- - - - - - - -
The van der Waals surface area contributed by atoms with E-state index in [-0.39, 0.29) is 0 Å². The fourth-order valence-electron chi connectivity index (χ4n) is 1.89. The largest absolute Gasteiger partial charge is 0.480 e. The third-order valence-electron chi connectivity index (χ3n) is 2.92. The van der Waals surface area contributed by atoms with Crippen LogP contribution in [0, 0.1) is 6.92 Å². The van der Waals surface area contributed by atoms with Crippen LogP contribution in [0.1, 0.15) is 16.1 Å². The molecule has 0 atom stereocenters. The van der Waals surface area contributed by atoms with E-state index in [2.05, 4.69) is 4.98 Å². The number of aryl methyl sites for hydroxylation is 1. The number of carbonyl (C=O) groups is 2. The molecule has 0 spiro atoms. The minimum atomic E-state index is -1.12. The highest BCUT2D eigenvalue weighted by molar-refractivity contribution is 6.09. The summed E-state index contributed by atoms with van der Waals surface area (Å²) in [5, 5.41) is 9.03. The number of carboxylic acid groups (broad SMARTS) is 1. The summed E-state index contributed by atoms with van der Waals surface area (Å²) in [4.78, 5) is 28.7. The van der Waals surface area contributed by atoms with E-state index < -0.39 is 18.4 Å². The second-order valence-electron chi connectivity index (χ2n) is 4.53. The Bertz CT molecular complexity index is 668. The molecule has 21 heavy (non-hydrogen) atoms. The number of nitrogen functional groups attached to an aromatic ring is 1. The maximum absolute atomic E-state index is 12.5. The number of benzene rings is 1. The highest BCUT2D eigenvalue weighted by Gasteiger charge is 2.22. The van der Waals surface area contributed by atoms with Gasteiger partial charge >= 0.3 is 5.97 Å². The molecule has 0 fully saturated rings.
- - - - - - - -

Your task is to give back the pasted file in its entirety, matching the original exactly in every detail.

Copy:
The van der Waals surface area contributed by atoms with E-state index in [-0.39, 0.29) is 0 Å². The fourth-order valence-electron chi connectivity index (χ4n) is 1.89. The largest absolute Gasteiger partial charge is 0.480 e. The third-order valence-electron chi connectivity index (χ3n) is 2.92. The van der Waals surface area contributed by atoms with Crippen LogP contribution in [0, 0.1) is 6.92 Å². The van der Waals surface area contributed by atoms with Crippen LogP contribution in [0.1, 0.15) is 16.1 Å². The molecule has 0 atom stereocenters. The van der Waals surface area contributed by atoms with E-state index in [2.05, 4.69) is 4.98 Å². The number of aryl methyl sites for hydroxylation is 1. The number of carbonyl (C=O) groups is 2. The molecule has 0 spiro atoms. The minimum atomic E-state index is -1.12. The highest BCUT2D eigenvalue weighted by molar-refractivity contribution is 6.09. The summed E-state index contributed by atoms with van der Waals surface area (Å²) in [5, 5.41) is 9.03. The number of carboxylic acid groups (broad SMARTS) is 1. The summed E-state index contributed by atoms with van der Waals surface area (Å²) in [4.78, 5) is 28.7. The van der Waals surface area contributed by atoms with E-state index < -0.39 is 18.4 Å². The second-order valence-electron chi connectivity index (χ2n) is 4.53. The Bertz CT molecular complexity index is 668. The molecule has 21 heavy (non-hydrogen) atoms. The number of nitrogen functional groups attached to an aromatic ring is 1. The maximum absolute atomic E-state index is 12.5. The number of benzene rings is 1. The highest BCUT2D eigenvalue weighted by Gasteiger charge is 2.22. The van der Waals surface area contributed by atoms with Gasteiger partial charge >= 0.3 is 5.97 Å². The molecule has 0 fully saturated rings.